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Is parasport receiving the coverage it truly deserves?

ByHarry Gripper

Nov 28, 2018

Amidst a society where health, sport and fitness activities are becoming increasingly prevalent, one part of the population has continuously gone under the radar. Disabled people have frequently been underrepresented in wider world of sport, facing a multitude of psychological, social and physical barriers to fulfilling their personal desires to participate in physical activity. Although there has been an expansion in viewing figures for elite Parasport- with events such as The Invictus Games and the Paralympics springing to mind- the problem lies within the wider disabled population.  However, this may be about to change…

Everyone Can may be the solution. Led by the governing bodies SportEngland and UKActive this is a campaign aimed at addressing the barriers faced by disabled people wishing to participate in sport and physical activity. The plans outline a comprehensive approach to increasing inclusion and access to sports facilities; previous studies have shown that 7 out of 10 disabled people in the UK want to be more active, therefore this new drive in the sector may play a central role in reducing this figure, thereby providing this population with the wealth of physical and mental health benefits resulting from regular exercise.

The campaign’s preliminary objective was identifying the most common barriers faced by the wider disabled population. A series of focus groups undertaken by a wealth of disability organisations, including Mind, Alzheimer’s Society and Sport for Confidence, found that disabled people were twice is likely to be inactive than non-disabled people, yet 4 in 5 disabled people report they would like to do more physical activity. Therefore, the underlying issue is not interest or desire to participate; the problem lies with barriers faced that prevent participation.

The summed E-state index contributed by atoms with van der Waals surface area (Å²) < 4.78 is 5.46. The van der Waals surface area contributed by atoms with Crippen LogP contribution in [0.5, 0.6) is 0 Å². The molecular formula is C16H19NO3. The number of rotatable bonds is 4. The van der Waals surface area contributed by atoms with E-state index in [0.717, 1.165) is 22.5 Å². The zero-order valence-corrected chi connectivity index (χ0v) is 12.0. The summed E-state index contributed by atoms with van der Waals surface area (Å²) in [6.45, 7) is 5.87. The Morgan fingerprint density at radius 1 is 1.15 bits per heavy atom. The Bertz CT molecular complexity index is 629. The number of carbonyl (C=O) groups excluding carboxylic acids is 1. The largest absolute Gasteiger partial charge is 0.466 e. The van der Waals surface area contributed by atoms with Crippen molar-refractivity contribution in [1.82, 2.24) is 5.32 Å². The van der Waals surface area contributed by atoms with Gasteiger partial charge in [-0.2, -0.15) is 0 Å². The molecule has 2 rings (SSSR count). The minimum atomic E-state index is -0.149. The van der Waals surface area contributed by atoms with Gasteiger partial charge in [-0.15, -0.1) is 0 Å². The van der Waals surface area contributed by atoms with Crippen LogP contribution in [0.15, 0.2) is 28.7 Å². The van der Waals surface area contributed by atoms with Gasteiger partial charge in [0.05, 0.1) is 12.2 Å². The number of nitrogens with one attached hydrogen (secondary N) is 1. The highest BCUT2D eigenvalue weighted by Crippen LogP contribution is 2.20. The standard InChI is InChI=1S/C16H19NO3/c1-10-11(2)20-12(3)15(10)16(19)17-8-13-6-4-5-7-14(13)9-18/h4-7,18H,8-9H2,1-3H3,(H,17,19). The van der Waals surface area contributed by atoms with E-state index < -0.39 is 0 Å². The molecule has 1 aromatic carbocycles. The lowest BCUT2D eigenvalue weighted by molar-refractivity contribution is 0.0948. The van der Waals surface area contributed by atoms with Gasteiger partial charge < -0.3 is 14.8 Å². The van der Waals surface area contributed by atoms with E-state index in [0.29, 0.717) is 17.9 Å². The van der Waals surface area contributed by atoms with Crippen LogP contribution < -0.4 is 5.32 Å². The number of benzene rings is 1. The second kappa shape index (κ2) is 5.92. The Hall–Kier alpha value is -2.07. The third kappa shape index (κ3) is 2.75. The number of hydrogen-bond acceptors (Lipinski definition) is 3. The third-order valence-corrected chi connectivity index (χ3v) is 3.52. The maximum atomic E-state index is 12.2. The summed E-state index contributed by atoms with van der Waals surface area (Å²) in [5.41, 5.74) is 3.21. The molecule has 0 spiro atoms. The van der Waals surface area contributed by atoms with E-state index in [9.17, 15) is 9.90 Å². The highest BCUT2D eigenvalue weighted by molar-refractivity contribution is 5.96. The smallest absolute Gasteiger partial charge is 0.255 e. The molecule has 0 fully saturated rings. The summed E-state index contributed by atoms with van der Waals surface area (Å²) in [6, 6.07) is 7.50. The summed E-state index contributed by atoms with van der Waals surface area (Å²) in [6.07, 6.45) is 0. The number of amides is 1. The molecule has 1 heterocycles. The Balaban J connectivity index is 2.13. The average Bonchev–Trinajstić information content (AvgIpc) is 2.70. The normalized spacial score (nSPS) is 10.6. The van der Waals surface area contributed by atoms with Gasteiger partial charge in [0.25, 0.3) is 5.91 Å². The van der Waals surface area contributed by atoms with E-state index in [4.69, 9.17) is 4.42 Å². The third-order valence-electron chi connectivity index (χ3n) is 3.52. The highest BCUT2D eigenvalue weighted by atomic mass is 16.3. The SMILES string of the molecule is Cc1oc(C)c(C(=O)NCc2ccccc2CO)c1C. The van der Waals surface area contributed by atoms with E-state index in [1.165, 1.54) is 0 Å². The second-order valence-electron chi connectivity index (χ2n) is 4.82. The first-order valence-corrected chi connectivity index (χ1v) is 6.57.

The most prevalent and widely publicised problems associated with disability sport has, and will continue to be, physical access to facilities, with a historical perception from sport and leisure providers that investing in the specific, often expensive, equipment and coaching requirements for disability sport, alongside essentials such as wheelchair ramps, is a futile endeavour that costs more than it’s worth. Yet, the initial findings of Everyone Can suggests that there is high demand for such activities, and thus one of the campaign’s plans involves encouraging sports centres across the UK to invest in disabled sport services.

However, Everyone Can’s multi-dimensional approach also engages with socio-cultural issues surrounding disability sport. Many disabled people within the focus groups explained how they were put off participating due to the historical exclusion of disabled populations from sport and physical activity. In this way, part of the Everyone Can campaign focuses heavily on widespread inclusion regardless of disability, encouraging activities (particularly within schools) whereby those with disabilities have as much opportunity to compete alongside their peers which will hopefully result in reducing feelings of isolation from mainstream activities.

The Everyone Can campaign does, in theory, show potential for the growth and success of wider disability sport. UKActive’s Public Affairs director Huw Edwards recently summarised the campaign as “sharing our expertise, experience and best practice, the fitness and leisure sector can become accessible, inclusive and welcoming to everyone”. This begs the question as to whether the campaign will indeed achieve this.


Image: DVIDSHUB via Flickr

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